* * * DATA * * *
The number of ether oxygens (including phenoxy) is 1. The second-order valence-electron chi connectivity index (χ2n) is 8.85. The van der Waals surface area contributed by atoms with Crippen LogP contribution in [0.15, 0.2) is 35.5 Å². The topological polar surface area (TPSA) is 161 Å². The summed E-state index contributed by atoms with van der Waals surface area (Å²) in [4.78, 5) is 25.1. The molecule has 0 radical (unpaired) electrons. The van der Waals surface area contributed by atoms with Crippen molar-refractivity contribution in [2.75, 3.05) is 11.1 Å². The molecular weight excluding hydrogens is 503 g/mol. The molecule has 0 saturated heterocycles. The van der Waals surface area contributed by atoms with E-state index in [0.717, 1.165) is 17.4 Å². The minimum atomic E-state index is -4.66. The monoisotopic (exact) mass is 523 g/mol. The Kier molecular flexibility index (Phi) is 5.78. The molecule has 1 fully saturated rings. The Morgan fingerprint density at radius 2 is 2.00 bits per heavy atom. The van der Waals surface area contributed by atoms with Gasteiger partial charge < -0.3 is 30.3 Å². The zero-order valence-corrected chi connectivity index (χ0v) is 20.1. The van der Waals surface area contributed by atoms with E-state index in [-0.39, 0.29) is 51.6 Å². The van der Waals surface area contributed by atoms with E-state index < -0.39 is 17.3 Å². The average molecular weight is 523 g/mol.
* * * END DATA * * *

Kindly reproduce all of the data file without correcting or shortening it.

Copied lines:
The number of ether oxygens (including phenoxy) is 1. The second-order valence-electron chi connectivity index (χ2n) is 8.85. The van der Waals surface area contributed by atoms with Crippen LogP contribution in [0.15, 0.2) is 35.5 Å². The topological polar surface area (TPSA) is 161 Å². The summed E-state index contributed by atoms with van der Waals surface area (Å²) in [4.78, 5) is 25.1. The molecule has 0 radical (unpaired) electrons. The van der Waals surface area contributed by atoms with Crippen molar-refractivity contribution in [2.75, 3.05) is 11.1 Å². The molecular weight excluding hydrogens is 503 g/mol. The molecule has 0 saturated heterocycles. The van der Waals surface area contributed by atoms with E-state index in [0.717, 1.165) is 17.4 Å². The minimum atomic E-state index is -4.66. The monoisotopic (exact) mass is 523 g/mol. The Kier molecular flexibility index (Phi) is 5.78. The molecule has 1 fully saturated rings. The Morgan fingerprint density at radius 2 is 2.00 bits per heavy atom. The van der Waals surface area contributed by atoms with Gasteiger partial charge < -0.3 is 30.3 Å². The zero-order valence-corrected chi connectivity index (χ0v) is 20.1. The van der Waals surface area contributed by atoms with E-state index in [-0.39, 0.29) is 51.6 Å². The van der Waals surface area contributed by atoms with E-state index < -0.39 is 17.3 Å². The average molecular weight is 523 g/mol.